- Include actual range firing of handgun in a safe manner and firing of not more than 20 rounds at a full-sized silhouette target, during which no fewer than 11 rounds must hit the silhouette portion of the target.
- Include information on and a copy of laws relating to possession and carrying of firearms.
- Demonstrate knowledge of the law regarding justifiable use of force.
- Training Exemptions – Active or honorably discharged service members or a reserve component thereof, current and retired peace officers and corrections officers may be exempted from the firearms safety course as they are deemed to have met the training requirement. Persons seeking a training exemption to carry a concealed weapon will need to submit documentation with their application to show evidence of handgun qualifications.
Concealed Carry Reciprocity with Other States
Permitless carry, at least 21 years old
- District of Columbia
- New Hampshire
- New Jersey
- New Mexico
- New York
- New York City
- North Carolina
- North Dakota
- Rhode Island
- South Carolina
- South Dakota
- West Virginia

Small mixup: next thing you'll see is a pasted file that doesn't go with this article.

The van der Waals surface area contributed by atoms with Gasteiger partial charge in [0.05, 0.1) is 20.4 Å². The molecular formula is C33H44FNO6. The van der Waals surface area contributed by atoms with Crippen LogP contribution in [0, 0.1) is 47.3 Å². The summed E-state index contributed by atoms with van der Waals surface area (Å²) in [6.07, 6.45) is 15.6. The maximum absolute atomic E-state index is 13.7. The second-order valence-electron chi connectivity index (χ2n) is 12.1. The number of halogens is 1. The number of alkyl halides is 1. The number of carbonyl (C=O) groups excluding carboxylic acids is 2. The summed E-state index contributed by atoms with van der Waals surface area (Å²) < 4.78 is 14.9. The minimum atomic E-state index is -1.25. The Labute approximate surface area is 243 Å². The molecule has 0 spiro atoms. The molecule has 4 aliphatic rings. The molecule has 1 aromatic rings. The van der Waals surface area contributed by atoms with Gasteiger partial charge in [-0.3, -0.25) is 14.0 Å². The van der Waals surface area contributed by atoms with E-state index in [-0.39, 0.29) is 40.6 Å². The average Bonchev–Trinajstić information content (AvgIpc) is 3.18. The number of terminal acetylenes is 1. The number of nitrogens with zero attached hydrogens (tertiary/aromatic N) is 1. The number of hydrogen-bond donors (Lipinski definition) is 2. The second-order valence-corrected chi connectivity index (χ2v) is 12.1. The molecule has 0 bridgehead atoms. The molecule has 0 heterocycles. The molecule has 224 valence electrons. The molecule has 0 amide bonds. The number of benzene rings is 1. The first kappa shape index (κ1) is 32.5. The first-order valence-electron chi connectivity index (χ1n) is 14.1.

- Puerto Rico
Other States’ Reciprocity With Kentucky
- Arkansas (permitless carry, at least 18 years old)
- Idaho (permitless carry, at least 18 years old)
- Mississippi (permitless carry, at least 18 years old)
- Montana (permitless carry, at least 18 years old)
- New Hampshire (permitless carry, at least 18 years old)
- North Carolina
- South Dakota (permitless carry, at least 18 years old)
- Vermont (permitless carry, at least 18 years old)
Hello there, it’s Michael here. A gun lover since young, served the country for the last 20 years. I started the blog to share my experience and gun-related knowledge accumulated throughout the years. Hopefully, you will find something useful over here or just have fun! You can learn more about me here.